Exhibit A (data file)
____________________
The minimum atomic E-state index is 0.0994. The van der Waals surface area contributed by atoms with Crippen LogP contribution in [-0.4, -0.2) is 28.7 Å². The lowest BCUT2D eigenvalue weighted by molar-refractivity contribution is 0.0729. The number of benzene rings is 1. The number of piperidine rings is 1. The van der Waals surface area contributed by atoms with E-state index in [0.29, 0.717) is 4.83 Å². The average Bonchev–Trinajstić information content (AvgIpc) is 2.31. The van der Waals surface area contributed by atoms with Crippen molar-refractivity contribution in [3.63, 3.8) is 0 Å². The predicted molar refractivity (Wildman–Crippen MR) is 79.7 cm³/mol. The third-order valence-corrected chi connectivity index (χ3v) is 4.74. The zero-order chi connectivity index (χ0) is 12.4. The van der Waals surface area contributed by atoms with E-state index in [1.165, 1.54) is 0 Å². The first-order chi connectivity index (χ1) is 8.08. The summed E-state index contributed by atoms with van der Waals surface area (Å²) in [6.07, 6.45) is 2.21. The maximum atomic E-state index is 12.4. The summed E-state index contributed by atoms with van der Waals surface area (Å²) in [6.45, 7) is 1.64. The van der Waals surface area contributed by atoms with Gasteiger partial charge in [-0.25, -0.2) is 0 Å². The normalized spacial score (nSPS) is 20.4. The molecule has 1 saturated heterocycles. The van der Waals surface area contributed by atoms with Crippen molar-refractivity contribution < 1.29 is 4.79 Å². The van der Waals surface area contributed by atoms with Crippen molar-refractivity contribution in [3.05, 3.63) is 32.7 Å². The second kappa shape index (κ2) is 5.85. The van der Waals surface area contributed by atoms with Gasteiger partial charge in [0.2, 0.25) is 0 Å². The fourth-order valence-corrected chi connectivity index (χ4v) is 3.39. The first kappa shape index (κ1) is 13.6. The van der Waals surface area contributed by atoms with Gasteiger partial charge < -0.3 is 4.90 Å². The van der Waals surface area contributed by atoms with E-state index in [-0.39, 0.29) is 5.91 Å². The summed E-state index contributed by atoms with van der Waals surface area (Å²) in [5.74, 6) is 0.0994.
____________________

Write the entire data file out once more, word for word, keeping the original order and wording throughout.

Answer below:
The minimum atomic E-state index is 0.0994. The van der Waals surface area contributed by atoms with Crippen LogP contribution in [-0.4, -0.2) is 28.7 Å². The lowest BCUT2D eigenvalue weighted by molar-refractivity contribution is 0.0729. The number of benzene rings is 1. The number of piperidine rings is 1. The van der Waals surface area contributed by atoms with E-state index in [0.29, 0.717) is 4.83 Å². The average Bonchev–Trinajstić information content (AvgIpc) is 2.31. The van der Waals surface area contributed by atoms with Crippen molar-refractivity contribution in [3.63, 3.8) is 0 Å². The predicted molar refractivity (Wildman–Crippen MR) is 79.7 cm³/mol. The third-order valence-corrected chi connectivity index (χ3v) is 4.74. The zero-order chi connectivity index (χ0) is 12.4. The van der Waals surface area contributed by atoms with E-state index in [1.165, 1.54) is 0 Å². The first-order chi connectivity index (χ1) is 8.08. The summed E-state index contributed by atoms with van der Waals surface area (Å²) in [6.07, 6.45) is 2.21. The maximum atomic E-state index is 12.4. The summed E-state index contributed by atoms with van der Waals surface area (Å²) in [6.45, 7) is 1.64. The van der Waals surface area contributed by atoms with Gasteiger partial charge in [-0.25, -0.2) is 0 Å². The normalized spacial score (nSPS) is 20.4. The molecule has 1 saturated heterocycles. The van der Waals surface area contributed by atoms with Crippen molar-refractivity contribution < 1.29 is 4.79 Å². The van der Waals surface area contributed by atoms with Crippen molar-refractivity contribution in [3.05, 3.63) is 32.7 Å². The second kappa shape index (κ2) is 5.85. The van der Waals surface area contributed by atoms with Gasteiger partial charge in [0.2, 0.25) is 0 Å². The fourth-order valence-corrected chi connectivity index (χ4v) is 3.39. The first kappa shape index (κ1) is 13.6. The van der Waals surface area contributed by atoms with Gasteiger partial charge < -0.3 is 4.90 Å². The van der Waals surface area contributed by atoms with E-state index in [-0.39, 0.29) is 5.91 Å². The summed E-state index contributed by atoms with van der Waals surface area (Å²) in [5.74, 6) is 0.0994.